17 April 2016 at 1:18 am #136447
I’ve been working on a side table in american black walnut. It’s taken me a while because I bought the timber rough sawn so it seemed to take me weeks of sawing an planing to get the pieces to finished size. I have now completed the joinery and am starting the final assembly. I have really enjoyed working with this wood (my first time) I can get a beautiful surface with a No. 4 and a cabinet scraper. I just need to decide how to finish it. I have made it to go in my partners office to match her desk and cabinet. I gave an off cut a couple of coats of tung oil and whilst it really brings out the grain and looks stunning it is a little dark. I tried the same with BLO but it still seems dark. Can anyone suggest an alternative? Photos show table clamped up in “rehearsal” stage. I’m especially proud of the table top which is made up of four pieces with a bullnose front edge. I’m keeping it in a drawer at the moment for safe keeping.17 April 2016 at 2:11 am #136452
That is some sweet looking wood. But they don’t call it “black” walnut for nothing. Maybe you could try shellac, but if it could take spills that might not be a good idea. I’ve used clear polyurethane on projects before with pretty good results. Also, Paul uses a clear finish on (I think) the table top of the dining table he built last year. I used the same finish on a table I made last year and it seems OK, though the table top is pine, so it is soft and even with the finish it still dents easily. Can’t remember what it was, but if you watch his video you can find out.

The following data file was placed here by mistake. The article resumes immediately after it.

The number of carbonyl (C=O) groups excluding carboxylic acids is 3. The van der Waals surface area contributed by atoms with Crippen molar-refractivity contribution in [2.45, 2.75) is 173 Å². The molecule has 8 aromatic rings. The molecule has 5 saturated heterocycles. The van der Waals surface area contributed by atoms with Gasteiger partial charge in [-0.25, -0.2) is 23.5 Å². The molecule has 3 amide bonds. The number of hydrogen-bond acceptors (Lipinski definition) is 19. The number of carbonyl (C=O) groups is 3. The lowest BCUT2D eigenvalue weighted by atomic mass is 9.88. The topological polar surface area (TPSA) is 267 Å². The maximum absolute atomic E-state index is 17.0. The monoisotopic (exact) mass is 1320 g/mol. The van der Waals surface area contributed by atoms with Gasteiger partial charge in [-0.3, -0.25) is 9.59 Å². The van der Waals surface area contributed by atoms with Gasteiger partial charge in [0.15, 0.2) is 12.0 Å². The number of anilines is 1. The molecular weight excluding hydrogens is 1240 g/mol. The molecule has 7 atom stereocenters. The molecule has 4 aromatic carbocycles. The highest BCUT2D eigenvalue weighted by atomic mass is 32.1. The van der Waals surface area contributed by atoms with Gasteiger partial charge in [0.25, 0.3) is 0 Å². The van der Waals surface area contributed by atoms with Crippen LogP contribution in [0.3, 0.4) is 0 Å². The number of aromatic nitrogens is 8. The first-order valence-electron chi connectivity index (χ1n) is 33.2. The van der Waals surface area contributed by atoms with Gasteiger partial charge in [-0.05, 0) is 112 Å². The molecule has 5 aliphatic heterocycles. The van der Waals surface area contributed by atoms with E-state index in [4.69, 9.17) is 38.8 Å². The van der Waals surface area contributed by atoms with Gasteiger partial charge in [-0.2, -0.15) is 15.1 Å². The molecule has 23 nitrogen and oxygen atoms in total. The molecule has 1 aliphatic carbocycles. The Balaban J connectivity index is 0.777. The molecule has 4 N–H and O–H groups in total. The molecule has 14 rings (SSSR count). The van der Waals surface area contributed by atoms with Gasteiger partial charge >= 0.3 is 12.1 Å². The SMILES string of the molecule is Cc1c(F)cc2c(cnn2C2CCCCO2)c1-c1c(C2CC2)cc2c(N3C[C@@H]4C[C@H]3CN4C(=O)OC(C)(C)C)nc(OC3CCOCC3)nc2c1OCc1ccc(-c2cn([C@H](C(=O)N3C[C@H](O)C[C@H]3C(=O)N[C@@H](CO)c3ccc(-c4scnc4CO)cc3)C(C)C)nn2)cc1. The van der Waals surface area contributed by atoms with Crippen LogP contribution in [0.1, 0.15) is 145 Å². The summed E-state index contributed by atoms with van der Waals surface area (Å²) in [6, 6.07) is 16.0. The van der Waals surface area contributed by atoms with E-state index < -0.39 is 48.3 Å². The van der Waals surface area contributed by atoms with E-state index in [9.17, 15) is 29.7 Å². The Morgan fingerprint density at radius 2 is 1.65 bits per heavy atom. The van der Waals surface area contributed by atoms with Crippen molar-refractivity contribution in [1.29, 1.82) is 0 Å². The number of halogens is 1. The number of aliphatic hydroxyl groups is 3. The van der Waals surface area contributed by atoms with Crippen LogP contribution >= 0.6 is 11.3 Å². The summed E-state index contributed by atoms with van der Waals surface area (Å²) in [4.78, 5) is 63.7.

Matt, Northern California - Started a blog in 2016: http://tinyshopww.blogspot.com/17 April 2016 at 4:46 am #136453
If you don’t want the timber to get darker I noticed you already have tung oil, just thin it and all it will do is pop the grain but it will leave it’s natural colour unchanged.
The Lost Scrolls of HANDWORK
(Hand tool only woodworking magazine)19 April 2016 at 8:07 am #136494
Thanks for your advice guys. I’ll try thinning some tung later and see what it looks like. I’ve also got some water based poly left over from another project so i’ll try some of that also. The table is all glued up and together now, pic attached.4 May 2016 at 9:33 am #136966
So I went with water based poly- 2 coats watered down and 3 coats neat with a light sanding between coats then a final polish with beeswax. I think it looks nice. I’m very pleased with it4 May 2016 at 10:45 am #136973
I believe walnut lightens with age… My grandparents dinning table, made of walnut, is a golden oak color/copper color. Maybe it was from sitting in the sun for many many years?
Anyway, that is a beautiful table!4 May 2016 at 11:43 am #136975
Brett aka PheasantwwParticipant
Great job and the wood is spectacular…One thing to try next time is to taper the legs a little. It will give the table a more delicate look…
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